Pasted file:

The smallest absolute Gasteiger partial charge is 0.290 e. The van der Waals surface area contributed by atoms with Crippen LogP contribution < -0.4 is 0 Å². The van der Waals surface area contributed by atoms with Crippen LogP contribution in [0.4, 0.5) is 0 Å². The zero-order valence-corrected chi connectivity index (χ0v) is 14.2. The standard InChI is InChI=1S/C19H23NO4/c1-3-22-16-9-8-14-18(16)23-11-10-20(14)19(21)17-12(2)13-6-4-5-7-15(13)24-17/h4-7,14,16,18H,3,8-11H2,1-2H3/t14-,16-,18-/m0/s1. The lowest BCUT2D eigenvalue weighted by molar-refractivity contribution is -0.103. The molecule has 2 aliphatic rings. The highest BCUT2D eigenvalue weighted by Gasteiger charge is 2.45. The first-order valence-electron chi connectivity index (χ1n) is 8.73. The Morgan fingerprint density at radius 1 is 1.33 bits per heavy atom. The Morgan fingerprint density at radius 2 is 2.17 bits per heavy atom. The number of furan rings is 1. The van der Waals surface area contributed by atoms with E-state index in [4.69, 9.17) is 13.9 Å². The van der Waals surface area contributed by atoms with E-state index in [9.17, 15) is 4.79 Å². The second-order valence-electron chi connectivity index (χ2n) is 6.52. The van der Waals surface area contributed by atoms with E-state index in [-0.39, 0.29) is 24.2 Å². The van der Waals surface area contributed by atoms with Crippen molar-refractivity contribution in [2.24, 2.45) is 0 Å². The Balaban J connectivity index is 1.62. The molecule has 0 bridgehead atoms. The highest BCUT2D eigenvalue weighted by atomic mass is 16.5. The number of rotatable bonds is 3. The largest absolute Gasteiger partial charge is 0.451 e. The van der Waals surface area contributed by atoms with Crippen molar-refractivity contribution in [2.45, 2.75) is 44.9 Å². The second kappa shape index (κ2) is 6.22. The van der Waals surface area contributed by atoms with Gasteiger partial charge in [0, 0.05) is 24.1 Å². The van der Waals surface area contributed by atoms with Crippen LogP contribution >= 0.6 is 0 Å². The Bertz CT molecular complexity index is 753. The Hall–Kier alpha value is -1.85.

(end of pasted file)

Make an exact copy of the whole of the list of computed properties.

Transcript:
The smallest absolute Gasteiger partial charge is 0.290 e. The van der Waals surface area contributed by atoms with Crippen LogP contribution < -0.4 is 0 Å². The van der Waals surface area contributed by atoms with Crippen LogP contribution in [0.4, 0.5) is 0 Å². The zero-order valence-corrected chi connectivity index (χ0v) is 14.2. The standard InChI is InChI=1S/C19H23NO4/c1-3-22-16-9-8-14-18(16)23-11-10-20(14)19(21)17-12(2)13-6-4-5-7-15(13)24-17/h4-7,14,16,18H,3,8-11H2,1-2H3/t14-,16-,18-/m0/s1. The lowest BCUT2D eigenvalue weighted by molar-refractivity contribution is -0.103. The molecule has 2 aliphatic rings. The highest BCUT2D eigenvalue weighted by Gasteiger charge is 2.45. The first-order valence-electron chi connectivity index (χ1n) is 8.73. The Morgan fingerprint density at radius 1 is 1.33 bits per heavy atom. The Morgan fingerprint density at radius 2 is 2.17 bits per heavy atom. The number of furan rings is 1. The van der Waals surface area contributed by atoms with E-state index in [4.69, 9.17) is 13.9 Å². The van der Waals surface area contributed by atoms with E-state index in [9.17, 15) is 4.79 Å². The second-order valence-electron chi connectivity index (χ2n) is 6.52. The van der Waals surface area contributed by atoms with E-state index in [-0.39, 0.29) is 24.2 Å². The van der Waals surface area contributed by atoms with Crippen molar-refractivity contribution in [2.24, 2.45) is 0 Å². The Balaban J connectivity index is 1.62. The molecule has 0 bridgehead atoms. The highest BCUT2D eigenvalue weighted by atomic mass is 16.5. The number of rotatable bonds is 3. The largest absolute Gasteiger partial charge is 0.451 e. The van der Waals surface area contributed by atoms with Crippen molar-refractivity contribution in [2.45, 2.75) is 44.9 Å². The second kappa shape index (κ2) is 6.22. The van der Waals surface area contributed by atoms with Gasteiger partial charge in [0, 0.05) is 24.1 Å². The van der Waals surface area contributed by atoms with Crippen LogP contribution >= 0.6 is 0 Å². The Bertz CT molecular complexity index is 753. The Hall–Kier alpha value is -1.85.